China cuts interest rates in latest bid to spur economy

China cuts interest rates for fifth time in nine months after recent figures showed exports and manufacturing weakening.

    China has cut interest rates for a fifth time in nine months in a new bid to shore up slowing economic growth, amid a further sharp drop of its stock market.  

    The central bank announced on Tuesday that the benchmark rate for a one-year loan will be cut by 0.25 percentage point to 4.6 percent, and the one-year rate for deposits will fall by a similar margin to 1.75 percent.

    It also increased the amount of money available for lending by reducing the minimum reserves banks are required to hold by 0.5 percentage point.

    The move came as China's main stock market, Shanghai Composite index, saw another bruising day of trading, closing Tuesday's session down 7.6 percent at 2,964.97 points.

    The cut in interest rates had been anticipated by financial analysts after exports, manufacturing and other economic indicators weakened by larger margins than expected.

    Beijing reported economic growth held steady at seven percent in the latest quarter, but that was due to a stock market boom that pushed up the contribution from financial industries while other sectors weakened.

    In a statement, the central bank cited "downward pressure" on the country's economic growth rate and said it wanted to lower financing costs for Chinese companies.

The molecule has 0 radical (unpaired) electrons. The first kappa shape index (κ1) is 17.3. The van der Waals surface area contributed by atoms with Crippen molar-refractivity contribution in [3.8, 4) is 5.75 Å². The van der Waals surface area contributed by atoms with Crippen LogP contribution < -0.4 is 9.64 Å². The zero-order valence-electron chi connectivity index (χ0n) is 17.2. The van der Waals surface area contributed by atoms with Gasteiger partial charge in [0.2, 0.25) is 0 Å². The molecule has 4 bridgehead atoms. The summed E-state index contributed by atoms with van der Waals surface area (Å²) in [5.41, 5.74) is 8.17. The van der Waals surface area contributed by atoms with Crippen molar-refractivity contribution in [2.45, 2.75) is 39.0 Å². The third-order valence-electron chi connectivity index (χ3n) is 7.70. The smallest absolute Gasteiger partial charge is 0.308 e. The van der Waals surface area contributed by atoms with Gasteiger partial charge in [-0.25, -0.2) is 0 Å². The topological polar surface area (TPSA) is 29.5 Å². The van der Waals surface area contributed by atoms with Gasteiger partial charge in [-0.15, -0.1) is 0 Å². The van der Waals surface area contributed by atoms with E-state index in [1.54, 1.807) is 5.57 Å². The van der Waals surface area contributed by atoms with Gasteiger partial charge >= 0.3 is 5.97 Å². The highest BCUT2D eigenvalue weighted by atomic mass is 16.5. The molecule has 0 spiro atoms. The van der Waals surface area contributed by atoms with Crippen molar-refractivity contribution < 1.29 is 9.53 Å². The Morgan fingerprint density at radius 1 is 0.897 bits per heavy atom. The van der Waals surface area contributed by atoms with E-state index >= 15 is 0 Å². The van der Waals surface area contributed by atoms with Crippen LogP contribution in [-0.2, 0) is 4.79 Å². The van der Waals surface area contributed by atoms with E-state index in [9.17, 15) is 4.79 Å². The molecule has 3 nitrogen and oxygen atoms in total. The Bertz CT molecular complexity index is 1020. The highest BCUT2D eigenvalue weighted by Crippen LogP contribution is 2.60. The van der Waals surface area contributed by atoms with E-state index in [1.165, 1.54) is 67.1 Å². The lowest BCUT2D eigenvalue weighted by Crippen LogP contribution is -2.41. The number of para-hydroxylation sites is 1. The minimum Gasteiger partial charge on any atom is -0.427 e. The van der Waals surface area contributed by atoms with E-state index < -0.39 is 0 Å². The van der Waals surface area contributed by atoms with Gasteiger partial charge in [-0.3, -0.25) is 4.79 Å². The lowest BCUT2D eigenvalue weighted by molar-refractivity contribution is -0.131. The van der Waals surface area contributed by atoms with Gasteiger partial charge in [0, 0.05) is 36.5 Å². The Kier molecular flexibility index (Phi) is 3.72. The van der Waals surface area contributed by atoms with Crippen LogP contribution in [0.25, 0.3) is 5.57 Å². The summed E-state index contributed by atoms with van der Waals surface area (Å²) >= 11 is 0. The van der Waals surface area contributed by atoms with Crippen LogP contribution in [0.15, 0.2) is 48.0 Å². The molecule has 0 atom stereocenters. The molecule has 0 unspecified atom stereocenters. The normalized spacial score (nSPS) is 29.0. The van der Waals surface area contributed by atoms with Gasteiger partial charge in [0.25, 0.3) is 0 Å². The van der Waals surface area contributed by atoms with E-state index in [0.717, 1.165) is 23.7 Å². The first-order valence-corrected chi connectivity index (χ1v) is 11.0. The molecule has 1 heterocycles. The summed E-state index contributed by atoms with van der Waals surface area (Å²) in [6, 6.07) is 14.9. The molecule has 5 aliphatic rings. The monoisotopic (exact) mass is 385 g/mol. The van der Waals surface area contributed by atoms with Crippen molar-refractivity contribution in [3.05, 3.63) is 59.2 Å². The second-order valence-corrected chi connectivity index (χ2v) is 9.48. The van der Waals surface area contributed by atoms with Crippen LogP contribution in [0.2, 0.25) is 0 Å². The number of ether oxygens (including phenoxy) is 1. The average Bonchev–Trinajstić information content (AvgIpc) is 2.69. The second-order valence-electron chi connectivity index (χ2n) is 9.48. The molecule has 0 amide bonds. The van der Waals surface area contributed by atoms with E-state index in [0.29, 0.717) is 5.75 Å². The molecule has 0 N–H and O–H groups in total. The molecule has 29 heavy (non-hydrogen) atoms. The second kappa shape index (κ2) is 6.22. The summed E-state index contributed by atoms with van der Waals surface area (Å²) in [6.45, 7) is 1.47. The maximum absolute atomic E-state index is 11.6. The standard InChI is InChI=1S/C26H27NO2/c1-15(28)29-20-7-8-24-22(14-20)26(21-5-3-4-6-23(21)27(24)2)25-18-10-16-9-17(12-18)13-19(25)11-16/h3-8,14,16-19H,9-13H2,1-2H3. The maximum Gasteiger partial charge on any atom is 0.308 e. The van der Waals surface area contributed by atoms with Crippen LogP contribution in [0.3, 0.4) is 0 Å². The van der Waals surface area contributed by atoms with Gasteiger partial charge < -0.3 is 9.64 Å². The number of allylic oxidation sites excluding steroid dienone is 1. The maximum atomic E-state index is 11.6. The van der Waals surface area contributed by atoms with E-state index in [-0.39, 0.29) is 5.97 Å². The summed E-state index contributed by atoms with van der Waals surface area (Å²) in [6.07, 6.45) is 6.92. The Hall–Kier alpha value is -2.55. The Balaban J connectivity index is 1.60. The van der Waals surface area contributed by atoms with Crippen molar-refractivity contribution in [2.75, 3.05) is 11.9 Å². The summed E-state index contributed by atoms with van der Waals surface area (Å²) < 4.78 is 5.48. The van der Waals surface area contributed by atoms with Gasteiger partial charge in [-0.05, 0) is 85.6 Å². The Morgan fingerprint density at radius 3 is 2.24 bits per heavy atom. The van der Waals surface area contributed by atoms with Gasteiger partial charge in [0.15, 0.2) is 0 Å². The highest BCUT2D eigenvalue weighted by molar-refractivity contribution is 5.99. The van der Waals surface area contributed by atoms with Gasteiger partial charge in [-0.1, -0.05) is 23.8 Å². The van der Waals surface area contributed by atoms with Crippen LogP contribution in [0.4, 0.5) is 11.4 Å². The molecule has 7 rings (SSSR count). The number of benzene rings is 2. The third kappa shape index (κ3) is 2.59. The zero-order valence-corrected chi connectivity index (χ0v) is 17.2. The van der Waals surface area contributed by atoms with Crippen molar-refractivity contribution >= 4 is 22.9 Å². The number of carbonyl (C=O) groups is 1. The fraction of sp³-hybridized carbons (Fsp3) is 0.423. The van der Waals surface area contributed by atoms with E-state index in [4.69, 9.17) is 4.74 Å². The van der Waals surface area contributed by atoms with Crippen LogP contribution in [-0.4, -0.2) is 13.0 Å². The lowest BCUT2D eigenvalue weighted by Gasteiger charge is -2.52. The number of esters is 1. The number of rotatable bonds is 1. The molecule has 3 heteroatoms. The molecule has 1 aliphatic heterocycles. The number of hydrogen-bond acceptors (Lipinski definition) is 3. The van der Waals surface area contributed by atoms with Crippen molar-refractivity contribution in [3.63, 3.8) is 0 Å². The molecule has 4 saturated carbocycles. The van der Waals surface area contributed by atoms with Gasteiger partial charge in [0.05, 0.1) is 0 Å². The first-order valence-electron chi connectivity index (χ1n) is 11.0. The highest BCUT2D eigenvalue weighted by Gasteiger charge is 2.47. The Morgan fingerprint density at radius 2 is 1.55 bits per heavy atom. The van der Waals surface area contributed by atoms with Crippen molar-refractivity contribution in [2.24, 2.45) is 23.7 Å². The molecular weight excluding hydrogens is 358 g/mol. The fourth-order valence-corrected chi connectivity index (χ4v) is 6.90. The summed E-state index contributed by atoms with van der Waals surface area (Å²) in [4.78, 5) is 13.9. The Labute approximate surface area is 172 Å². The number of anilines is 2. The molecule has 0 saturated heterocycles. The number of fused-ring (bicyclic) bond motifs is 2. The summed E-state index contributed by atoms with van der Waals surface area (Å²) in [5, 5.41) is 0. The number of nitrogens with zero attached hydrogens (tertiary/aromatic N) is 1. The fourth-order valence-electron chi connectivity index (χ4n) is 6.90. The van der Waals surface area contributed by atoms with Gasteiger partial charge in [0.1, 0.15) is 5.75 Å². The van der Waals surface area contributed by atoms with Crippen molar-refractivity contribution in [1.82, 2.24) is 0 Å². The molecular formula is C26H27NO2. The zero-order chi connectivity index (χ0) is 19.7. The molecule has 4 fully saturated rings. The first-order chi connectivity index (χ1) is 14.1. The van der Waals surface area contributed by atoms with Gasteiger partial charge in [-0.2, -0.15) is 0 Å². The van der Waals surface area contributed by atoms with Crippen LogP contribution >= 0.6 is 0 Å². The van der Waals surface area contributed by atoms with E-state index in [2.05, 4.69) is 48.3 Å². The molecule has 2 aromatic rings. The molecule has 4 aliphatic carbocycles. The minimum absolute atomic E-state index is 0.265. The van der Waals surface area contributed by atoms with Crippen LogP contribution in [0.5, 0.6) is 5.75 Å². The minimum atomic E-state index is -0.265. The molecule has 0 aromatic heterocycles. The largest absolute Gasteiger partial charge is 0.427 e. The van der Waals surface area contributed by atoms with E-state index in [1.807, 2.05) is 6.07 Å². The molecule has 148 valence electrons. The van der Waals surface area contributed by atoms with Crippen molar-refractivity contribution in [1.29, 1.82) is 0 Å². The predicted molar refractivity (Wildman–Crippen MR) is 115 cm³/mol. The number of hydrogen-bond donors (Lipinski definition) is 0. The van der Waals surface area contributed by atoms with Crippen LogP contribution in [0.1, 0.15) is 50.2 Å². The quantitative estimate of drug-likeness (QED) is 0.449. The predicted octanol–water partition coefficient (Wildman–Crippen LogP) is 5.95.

The bank said the cut was to reduce "the social cost of financing to promote and support the sustainable and healthy developments of the real economy".

    It also promised to pay close attention to liquidity, or the availability of credit, a possible attempt to ease concern that a recent rise in capital outflows from China might leave less money for lending.

    Exports in July fell by an unexpectedly large margin of 8.3 percent, while a manufacturing survey found activity this month contracted at a faster rate than anticipated.

    In an interview with Al Jazeera, Steve Keen, head of the school of economics, politics and history at Kingston University in London, said he expects more volitility ahead.

    "This is the signal of the beginning of a debt crisis that's been building up in China, since it had an exploding level of private debt, starting back in 2009," Keen said.

    "This has been a crisis waiting to happen. And it is not just the stock market, it's also the property market and the economy as well," he said, adding that he also expected the unemployment rate to go up.

    SOURCE: Agencies


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